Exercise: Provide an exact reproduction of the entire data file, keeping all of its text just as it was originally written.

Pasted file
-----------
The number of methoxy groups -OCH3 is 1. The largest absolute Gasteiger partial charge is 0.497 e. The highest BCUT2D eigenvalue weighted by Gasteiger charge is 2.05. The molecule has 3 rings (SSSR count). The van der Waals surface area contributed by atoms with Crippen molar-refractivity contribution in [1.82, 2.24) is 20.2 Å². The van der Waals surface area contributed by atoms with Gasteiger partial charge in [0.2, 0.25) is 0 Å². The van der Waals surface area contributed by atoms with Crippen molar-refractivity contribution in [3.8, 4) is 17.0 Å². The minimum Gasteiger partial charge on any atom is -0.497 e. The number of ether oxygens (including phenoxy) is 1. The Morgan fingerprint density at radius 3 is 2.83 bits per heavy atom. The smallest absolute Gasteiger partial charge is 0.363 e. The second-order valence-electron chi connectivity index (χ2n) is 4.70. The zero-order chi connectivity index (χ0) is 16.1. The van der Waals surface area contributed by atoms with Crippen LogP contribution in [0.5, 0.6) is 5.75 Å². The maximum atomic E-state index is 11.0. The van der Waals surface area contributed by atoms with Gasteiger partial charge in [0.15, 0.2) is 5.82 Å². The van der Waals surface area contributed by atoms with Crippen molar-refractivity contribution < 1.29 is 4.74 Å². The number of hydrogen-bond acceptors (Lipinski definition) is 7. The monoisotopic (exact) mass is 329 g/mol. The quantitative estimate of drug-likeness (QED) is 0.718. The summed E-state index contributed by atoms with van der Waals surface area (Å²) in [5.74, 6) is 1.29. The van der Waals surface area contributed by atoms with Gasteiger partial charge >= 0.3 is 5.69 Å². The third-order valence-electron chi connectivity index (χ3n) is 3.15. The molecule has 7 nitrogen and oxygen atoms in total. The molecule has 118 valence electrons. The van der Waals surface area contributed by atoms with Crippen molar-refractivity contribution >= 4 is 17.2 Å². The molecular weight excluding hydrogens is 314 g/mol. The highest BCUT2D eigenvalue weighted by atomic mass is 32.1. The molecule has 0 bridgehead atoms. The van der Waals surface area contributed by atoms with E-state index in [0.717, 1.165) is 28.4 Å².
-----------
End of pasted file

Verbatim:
The number of methoxy groups -OCH3 is 1. The largest absolute Gasteiger partial charge is 0.497 e. The highest BCUT2D eigenvalue weighted by Gasteiger charge is 2.05. The molecule has 3 rings (SSSR count). The van der Waals surface area contributed by atoms with Crippen molar-refractivity contribution in [1.82, 2.24) is 20.2 Å². The van der Waals surface area contributed by atoms with Gasteiger partial charge in [0.2, 0.25) is 0 Å². The van der Waals surface area contributed by atoms with Crippen molar-refractivity contribution in [3.8, 4) is 17.0 Å². The minimum Gasteiger partial charge on any atom is -0.497 e. The number of ether oxygens (including phenoxy) is 1. The Morgan fingerprint density at radius 3 is 2.83 bits per heavy atom. The smallest absolute Gasteiger partial charge is 0.363 e. The second-order valence-electron chi connectivity index (χ2n) is 4.70. The zero-order chi connectivity index (χ0) is 16.1. The van der Waals surface area contributed by atoms with Crippen LogP contribution in [0.5, 0.6) is 5.75 Å². The maximum atomic E-state index is 11.0. The van der Waals surface area contributed by atoms with Gasteiger partial charge in [0.15, 0.2) is 5.82 Å². The van der Waals surface area contributed by atoms with Crippen molar-refractivity contribution < 1.29 is 4.74 Å². The number of hydrogen-bond acceptors (Lipinski definition) is 7. The monoisotopic (exact) mass is 329 g/mol. The quantitative estimate of drug-likeness (QED) is 0.718. The summed E-state index contributed by atoms with van der Waals surface area (Å²) in [5.74, 6) is 1.29. The van der Waals surface area contributed by atoms with Gasteiger partial charge >= 0.3 is 5.69 Å². The third-order valence-electron chi connectivity index (χ3n) is 3.15. The molecule has 7 nitrogen and oxygen atoms in total. The molecule has 118 valence electrons. The van der Waals surface area contributed by atoms with Crippen molar-refractivity contribution >= 4 is 17.2 Å². The molecular weight excluding hydrogens is 314 g/mol. The highest BCUT2D eigenvalue weighted by atomic mass is 32.1. The molecule has 0 bridgehead atoms. The van der Waals surface area contributed by atoms with E-state index in [0.717, 1.165) is 28.4 Å².